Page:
Bloody Roads South: The Wilderness to Cold Harbor, May-June 1864

Bloody Roads South: The Wilderness to Cold Harbor, May-June 1864

Noah Andre Trudeau / Nov 20, 2019

Bloody Roads South The Wilderness to Cold Harbor May June A detailed account of days of battle during the American Civil War from the Wilderness to Spotsylvania from North Anna to Cold Harbor It draws upon diaries letters reminiscences memoirs and reg

  • Title: Bloody Roads South: The Wilderness to Cold Harbor, May-June 1864
  • Author: Noah Andre Trudeau
  • ISBN: 9780316853262
  • Page: 196
  • Format: Hardcover
  • A detailed account of 40 days of battle during the American Civil War from the Wilderness to Spotsylvania, from North Anna to Cold Harbor It draws upon diaries, letters, reminiscences, memoirs and regimental histories, and covers the experiences of soldiers, civilians and politicians.

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      Posted by:Noah Andre Trudeau
      Published :2019-08-27T09:15:21+00:00

    About "Noah Andre Trudeau"

      • Noah Andre Trudeau

        American Civil War historian He has won the Civil War Round Table of New York s Fletcher Pratt Awar and the Jerry Coffey Memorial Book Prize A former executive producer at National Public Radio, he lives in Washington, DC.


    860 Comments


    1. Noah Andre Trudeau's Southern Storm is a masterpiece about Sherman's March to the Sea. Two decades before "Southern Storm", Trudeau wrote "Bloody Roads South" about the Overland Campaign and he's come a long way as an author in those two decades. (I also think Trudeau's Gettysburg: A Testing of Courage is a better book than this.)Don't get me wrong: this book is by no means terrible. It is an adequate single-volume history of the Overland Campaign. It's handicapped by being written a decade befo [...]


    2. Another masterpiece by a great Civil War writer. Slowly getting through his works, and this one was fascinating. I appreciated how Grant just kept moving on, though he was clearly personally effected by the alarming rate of casualties. The numbers were on his side, and with complete confidence from Lincoln he just moved on.Trudeau always shows how Lee was the greatest general of his generation. When the Union army slips south while the Confederates are waiting and start he siege of Petersburg, L [...]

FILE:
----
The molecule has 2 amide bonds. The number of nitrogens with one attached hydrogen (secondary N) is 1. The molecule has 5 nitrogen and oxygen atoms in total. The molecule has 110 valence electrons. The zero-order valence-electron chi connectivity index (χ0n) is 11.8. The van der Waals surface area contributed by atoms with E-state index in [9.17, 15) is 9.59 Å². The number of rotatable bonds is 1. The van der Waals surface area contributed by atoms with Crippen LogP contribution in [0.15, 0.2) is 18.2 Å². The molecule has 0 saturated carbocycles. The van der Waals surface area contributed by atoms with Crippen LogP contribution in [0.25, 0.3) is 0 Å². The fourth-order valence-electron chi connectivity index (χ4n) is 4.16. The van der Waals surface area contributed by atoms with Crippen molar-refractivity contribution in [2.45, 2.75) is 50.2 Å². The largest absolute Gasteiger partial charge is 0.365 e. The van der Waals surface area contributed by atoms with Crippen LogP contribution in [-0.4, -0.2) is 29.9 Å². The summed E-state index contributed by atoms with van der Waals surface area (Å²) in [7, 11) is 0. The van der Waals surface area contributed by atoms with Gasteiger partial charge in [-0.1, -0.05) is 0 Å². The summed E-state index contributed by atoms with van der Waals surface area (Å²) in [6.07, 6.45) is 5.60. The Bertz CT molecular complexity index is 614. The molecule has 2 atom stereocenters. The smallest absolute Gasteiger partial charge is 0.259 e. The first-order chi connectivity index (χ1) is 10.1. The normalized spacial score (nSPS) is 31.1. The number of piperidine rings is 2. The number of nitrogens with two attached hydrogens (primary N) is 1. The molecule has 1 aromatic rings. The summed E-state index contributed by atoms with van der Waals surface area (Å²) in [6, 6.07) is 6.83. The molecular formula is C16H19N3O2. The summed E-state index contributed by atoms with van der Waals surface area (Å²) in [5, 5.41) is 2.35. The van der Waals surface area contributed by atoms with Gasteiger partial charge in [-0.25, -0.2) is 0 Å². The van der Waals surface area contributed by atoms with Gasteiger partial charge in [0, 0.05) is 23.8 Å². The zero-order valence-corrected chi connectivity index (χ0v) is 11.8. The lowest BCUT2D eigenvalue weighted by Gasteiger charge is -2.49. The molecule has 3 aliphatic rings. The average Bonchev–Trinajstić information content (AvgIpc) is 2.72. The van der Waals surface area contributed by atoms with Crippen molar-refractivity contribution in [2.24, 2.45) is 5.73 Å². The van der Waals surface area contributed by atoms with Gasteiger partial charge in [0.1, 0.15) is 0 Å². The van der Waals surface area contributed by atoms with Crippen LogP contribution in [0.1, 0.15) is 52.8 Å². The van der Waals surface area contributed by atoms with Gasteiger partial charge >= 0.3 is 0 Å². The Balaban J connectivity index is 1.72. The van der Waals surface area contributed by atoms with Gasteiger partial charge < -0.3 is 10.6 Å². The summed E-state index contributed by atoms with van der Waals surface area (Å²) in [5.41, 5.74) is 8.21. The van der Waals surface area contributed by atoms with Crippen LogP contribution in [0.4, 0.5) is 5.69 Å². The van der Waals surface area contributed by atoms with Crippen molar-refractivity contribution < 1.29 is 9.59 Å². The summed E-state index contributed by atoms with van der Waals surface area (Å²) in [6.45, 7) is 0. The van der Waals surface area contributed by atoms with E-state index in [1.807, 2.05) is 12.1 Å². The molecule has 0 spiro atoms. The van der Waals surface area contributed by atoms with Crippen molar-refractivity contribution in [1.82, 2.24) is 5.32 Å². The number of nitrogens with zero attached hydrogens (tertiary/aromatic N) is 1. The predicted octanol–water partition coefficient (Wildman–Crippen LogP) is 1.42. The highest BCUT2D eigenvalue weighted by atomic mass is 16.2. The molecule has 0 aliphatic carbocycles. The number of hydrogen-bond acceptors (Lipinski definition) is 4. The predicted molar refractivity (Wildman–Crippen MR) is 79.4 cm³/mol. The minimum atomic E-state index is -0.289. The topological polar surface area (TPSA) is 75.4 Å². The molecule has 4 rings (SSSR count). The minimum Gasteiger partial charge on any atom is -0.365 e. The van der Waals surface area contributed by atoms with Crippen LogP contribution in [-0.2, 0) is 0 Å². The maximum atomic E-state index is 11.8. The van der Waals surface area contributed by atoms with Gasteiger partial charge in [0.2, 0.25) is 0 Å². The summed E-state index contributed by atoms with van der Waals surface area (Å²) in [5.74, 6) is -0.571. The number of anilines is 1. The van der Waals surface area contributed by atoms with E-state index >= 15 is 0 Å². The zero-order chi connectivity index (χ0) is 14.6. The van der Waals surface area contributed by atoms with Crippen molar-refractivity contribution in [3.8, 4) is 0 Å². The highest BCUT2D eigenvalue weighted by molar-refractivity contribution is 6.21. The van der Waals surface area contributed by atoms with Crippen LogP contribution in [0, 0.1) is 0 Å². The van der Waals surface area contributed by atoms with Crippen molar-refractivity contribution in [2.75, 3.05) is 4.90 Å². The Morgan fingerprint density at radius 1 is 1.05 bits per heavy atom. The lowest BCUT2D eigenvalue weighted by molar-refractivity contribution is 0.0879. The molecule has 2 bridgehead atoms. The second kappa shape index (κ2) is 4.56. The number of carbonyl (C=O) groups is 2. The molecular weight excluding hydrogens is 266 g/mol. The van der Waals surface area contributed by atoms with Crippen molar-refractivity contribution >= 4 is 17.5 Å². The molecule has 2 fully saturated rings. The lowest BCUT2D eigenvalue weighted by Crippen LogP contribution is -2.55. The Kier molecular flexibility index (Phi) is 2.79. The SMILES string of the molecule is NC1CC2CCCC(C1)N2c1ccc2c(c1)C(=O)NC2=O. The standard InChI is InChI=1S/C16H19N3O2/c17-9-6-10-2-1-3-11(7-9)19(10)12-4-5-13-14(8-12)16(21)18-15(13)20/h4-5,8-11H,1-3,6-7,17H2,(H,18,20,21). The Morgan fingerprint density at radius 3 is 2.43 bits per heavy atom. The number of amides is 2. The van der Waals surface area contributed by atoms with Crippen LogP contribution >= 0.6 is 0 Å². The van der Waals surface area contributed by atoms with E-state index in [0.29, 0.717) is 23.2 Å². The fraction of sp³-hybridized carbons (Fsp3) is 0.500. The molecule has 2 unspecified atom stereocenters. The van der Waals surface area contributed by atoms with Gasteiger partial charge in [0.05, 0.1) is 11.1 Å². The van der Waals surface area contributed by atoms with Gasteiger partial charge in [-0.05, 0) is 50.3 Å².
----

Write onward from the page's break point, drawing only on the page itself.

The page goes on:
3. The history of the bloodiest campaign of the Civil War: Ulysses S. Grant's 1864 Overland Campaign against Robert E. Lee's Confederate Army of Northern Virginia, told mostly through the words of those who experienced it. A popular history, the notes/citations are slim, but its day-by-day, sometimes hour-by-hour narrative makes it feel like you're traveling with the two armies while reading it. I used this book to follow along with the events of the campaign each day during the sesquicentennial an [...]


    4. The first of Trudeau's four volumes of the final campaign in Virginia in 1864-5. These are the most contested and bloodiest of the battles between Grant and Lee. Shows the tenacity of Grant and the defensive skills of Lee. Also shows the hazards of the offensive in the Civil War and the costs of undertaking offensive attacks (even a day could aid the defense so much to as to negate a 2 to 1 advantage). Very well written.


    5. Grant moves east to take command. He loses the battle of the wilderness but keeps on going against an increasingly exhausted south. Ultimately he shows that in a meat grinder series of battles that the south may win individual battles but the North can sustain causalties better than the south. Despite Lee's victories, Grant pushes Lee all the way to Petersburg, siege, and a northern victory the following Spring.A good read.


    6. A good one volume history of the campaign. It doesn't go into any detailed tactical analysis of the battles (Gordon C. Rhea's books do a good job of that). Mr. Trudeau probably depended too heavily on quotations to tell the story. The maps in this book are really bad. Only four maps, all placed at the front of the book, are used to show six weeks of combat and marching. For the two weeks of Spotsylvania, only a single full page map was used, with three tiny inset maps.


    7. Like The Last Citadel, Trudeau brings these battles to life through first person accounts of the men who were there. A little short on strategy and tactics, but that is not the author's style.


    8. Mister Trudeau is one of my favorite Civil War authors. This book is a great little history of the ascendance of Grant into control in the East. I always love the way he intermixes the story of the individual soldiers that compromised this great army.


    9. Good overall campaign level summary of the Spring 1864 battles in the Eastern theater. Liked how Trudeau switched back and forth, day to day, sometimes even hour to hour, between Grant and Lee. Gave a sense of the chess match that rapidly evolved between the two.



    10. I read this as my interest in the Civil War was beggining to grow. Loved the approach Trudeau took to telling the story through the eyes of those that fought the battles.


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